Rafelson and Schneider wanted the style of the series to reflect avant garde film techniques--such as improvisation, quick cuts, jump cuts, breaking the fourth wall, and free-flowing, loose narratives--then being pioneered by European film directors. Each episode would contain at least one musical "romp" which might have nothing to do with the storyline. In retrospect, these vignettes now look very much like music videos: short, self-contained films of songs whose style echoed the Beatles' recent ventures into promotional films for their singles. Rafelson and Schneider also believed strongly in the program's ability to appeal to young people, intentionally framing the kids as heroes and the adults as heavies.
Rafelson and Schneider hired novice director James Frawley to teach the four actors improvisational comedy. Each of the four was given a different personality to portray: Dolenz the funny one, Nesmith the smart and serious one, Tork the naive one, and Jones the cute one. Their characters were loosely based on their real selves, with the exception of Tork, who was actually a quiet intellectual. The character types also had much in common with the respective personalities of the Beatles, with Dolenz representing the madcap attitude of John Lennon, Nesmith affecting the deadpan seriousness of George Harrison, Tork depicting the odd-man-out quality of Ringo Starr, and Jones conveying the pin-up appeal of Paul McCartney.
A pilot episode was shot in San Diego and Los Angeles on a shoestring budget--in many scenes the Monkees wore their own clothes. Initial audience tests (which were just then being pioneered) produced very low responses. Rafelson then re-edited the pilot and included some of the screen tests, to better introduce the band members to viewers. (Dolenz was credited in this pilot as "Micky Braddock.") The re-cut pilot tested so well that NBC placed an order for two seasons of episodes. (The edited pilot was broadcast November 14, 1966, as the tenth episode of the first season, with Dolenz credited under his real last name, as for all other episodes.)
The series was filmed by Screen Gems, and many of the same sets and props from The Three Stooges short films made by the studio were used on The Monkees: A pair of pajamas with a bunny design on the front that had been worn by Curly Howard in shorts such as Cactus Makes Perfect and In the Sweet Pie and Pie were the same ones worn by Peter Tork in various episodes such as "A Coffin Too Frequent" and "Monkee See, Monkee Die".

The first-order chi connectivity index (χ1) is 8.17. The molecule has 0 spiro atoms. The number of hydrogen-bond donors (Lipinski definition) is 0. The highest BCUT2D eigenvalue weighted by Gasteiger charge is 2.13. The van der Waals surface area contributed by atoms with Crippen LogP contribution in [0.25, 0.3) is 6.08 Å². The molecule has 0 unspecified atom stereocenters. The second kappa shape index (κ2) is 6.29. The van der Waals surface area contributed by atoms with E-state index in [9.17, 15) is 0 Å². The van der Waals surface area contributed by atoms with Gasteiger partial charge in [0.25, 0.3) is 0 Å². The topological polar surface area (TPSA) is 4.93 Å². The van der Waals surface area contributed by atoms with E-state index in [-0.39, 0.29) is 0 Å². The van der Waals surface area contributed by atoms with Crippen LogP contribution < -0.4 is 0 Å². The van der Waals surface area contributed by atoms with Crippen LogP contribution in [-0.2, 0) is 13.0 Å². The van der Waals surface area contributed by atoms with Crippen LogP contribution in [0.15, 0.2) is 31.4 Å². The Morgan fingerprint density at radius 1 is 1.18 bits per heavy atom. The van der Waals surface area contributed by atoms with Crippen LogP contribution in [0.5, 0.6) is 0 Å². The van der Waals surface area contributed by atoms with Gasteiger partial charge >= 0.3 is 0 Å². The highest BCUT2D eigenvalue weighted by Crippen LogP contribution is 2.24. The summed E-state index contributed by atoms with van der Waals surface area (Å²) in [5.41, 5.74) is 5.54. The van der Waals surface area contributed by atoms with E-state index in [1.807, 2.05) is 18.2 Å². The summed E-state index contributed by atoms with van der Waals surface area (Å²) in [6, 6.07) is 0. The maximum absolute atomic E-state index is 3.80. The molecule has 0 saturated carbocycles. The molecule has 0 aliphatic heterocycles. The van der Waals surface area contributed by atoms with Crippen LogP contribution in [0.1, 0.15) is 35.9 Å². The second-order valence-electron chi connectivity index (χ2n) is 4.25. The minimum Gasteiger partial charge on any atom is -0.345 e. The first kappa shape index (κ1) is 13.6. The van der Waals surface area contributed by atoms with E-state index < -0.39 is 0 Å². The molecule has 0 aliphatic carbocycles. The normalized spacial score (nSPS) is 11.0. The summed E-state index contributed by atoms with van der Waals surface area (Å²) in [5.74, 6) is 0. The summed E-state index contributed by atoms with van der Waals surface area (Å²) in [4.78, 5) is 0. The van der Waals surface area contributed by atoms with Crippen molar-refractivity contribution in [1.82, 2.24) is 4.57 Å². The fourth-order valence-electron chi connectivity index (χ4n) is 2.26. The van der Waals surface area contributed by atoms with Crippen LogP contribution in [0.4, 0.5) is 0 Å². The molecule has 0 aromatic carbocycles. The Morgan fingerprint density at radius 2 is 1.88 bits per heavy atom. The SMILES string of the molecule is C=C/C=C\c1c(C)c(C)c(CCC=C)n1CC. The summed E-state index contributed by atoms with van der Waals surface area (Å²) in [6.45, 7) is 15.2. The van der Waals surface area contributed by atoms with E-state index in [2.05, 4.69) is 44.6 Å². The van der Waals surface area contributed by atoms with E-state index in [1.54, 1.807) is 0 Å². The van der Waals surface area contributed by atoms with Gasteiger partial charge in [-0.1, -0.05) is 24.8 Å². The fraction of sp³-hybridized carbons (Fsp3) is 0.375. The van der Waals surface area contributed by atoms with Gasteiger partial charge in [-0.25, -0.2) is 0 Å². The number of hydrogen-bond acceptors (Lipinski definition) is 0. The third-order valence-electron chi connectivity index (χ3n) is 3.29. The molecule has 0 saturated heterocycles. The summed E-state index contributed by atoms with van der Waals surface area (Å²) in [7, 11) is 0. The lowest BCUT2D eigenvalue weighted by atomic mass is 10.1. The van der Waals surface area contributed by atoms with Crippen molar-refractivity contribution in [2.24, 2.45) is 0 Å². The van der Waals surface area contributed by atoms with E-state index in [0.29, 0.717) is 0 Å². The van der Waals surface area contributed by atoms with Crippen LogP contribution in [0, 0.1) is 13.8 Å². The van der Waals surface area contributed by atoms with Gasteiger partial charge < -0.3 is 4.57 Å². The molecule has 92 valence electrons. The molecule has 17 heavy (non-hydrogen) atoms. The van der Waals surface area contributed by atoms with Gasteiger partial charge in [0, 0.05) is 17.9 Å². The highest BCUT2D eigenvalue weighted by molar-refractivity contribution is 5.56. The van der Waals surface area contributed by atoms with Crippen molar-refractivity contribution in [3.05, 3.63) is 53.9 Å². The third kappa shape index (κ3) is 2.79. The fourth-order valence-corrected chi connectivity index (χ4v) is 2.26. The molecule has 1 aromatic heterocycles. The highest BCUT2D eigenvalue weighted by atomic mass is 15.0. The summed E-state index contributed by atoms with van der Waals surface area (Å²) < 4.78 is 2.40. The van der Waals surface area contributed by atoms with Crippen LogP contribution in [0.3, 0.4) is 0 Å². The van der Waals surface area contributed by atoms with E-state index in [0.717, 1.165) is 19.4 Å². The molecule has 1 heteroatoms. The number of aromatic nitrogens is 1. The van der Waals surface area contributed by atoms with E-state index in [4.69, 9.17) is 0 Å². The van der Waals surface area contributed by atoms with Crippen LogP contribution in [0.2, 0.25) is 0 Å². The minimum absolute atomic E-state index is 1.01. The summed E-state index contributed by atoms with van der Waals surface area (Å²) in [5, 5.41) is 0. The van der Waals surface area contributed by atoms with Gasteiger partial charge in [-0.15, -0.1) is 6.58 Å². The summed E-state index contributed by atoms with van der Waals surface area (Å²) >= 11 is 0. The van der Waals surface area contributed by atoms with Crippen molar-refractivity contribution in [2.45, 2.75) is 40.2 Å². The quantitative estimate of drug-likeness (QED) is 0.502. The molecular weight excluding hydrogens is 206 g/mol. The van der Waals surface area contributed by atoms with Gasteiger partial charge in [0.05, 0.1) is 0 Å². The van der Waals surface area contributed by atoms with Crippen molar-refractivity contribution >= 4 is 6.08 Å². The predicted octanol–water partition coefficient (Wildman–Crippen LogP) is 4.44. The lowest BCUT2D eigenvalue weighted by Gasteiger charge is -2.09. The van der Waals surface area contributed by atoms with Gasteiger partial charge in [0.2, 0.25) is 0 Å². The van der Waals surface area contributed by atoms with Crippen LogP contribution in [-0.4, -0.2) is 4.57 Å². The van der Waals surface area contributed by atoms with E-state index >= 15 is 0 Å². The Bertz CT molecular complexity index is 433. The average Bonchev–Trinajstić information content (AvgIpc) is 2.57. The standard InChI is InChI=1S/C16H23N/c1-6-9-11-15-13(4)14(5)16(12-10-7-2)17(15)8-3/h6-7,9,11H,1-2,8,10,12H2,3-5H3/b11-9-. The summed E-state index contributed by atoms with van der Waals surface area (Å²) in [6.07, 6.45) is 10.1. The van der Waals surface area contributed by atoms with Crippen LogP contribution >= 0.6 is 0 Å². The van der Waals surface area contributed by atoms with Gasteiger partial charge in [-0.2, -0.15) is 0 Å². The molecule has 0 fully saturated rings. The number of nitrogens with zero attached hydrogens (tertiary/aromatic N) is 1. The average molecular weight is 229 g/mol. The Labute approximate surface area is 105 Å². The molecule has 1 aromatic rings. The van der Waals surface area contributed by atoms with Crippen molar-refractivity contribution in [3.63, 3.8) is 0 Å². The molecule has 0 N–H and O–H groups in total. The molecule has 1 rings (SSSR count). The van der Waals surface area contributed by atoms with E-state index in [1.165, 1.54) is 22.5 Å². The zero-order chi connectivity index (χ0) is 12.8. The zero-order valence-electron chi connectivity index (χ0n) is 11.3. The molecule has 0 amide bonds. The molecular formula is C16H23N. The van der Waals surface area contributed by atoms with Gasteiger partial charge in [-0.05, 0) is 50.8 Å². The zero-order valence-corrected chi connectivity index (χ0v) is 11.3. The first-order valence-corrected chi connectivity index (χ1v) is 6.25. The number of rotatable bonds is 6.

Due to the young men routinely wandering off set and being hard to find when needed for filming, any of the four Monkees who was not needed in front of the cameras was sequestered in a repurposed meat locker. In DVD commentary, Tork noted that this had the added benefit of concealing any marijuana use that might be going on, although he admitted that he was the sole "serious 'head'" of the four of them. (In the 1980s, Tork gave up alcohol and marijuana use and volunteered time to help people recovering from alcoholism.) In a studio outtake included in the 1990s re-release of Headquarters, Nesmith quips, before launching into "Nine Times Blue": "Only difference between me and Peter is I'm just stone legal."
Due to the loosely scripted nature of the series, some episodes would come in too short for air. The producers decided to fill time with various "extras", including the Monkees' original screen tests and candid interviews with the group (conducted by Rafelson off-camera); these interviews usually lasted one minute, hence the frequent joke, "We're a minute short as usual," though the episode "Find the Monkees" featured a three-minute epilogue interview (in which the Monkees gave their opinions on the then-recently occurred Sunset Strip curfew riots). Although the early episodes contained a laugh track, which was standard practice at the time, the show eventually did not add one, and most of the episodes from Season 2 had no canned laughter. NBC later cited that as one of the reasons for the waning popularity and eventual cancellation of the series.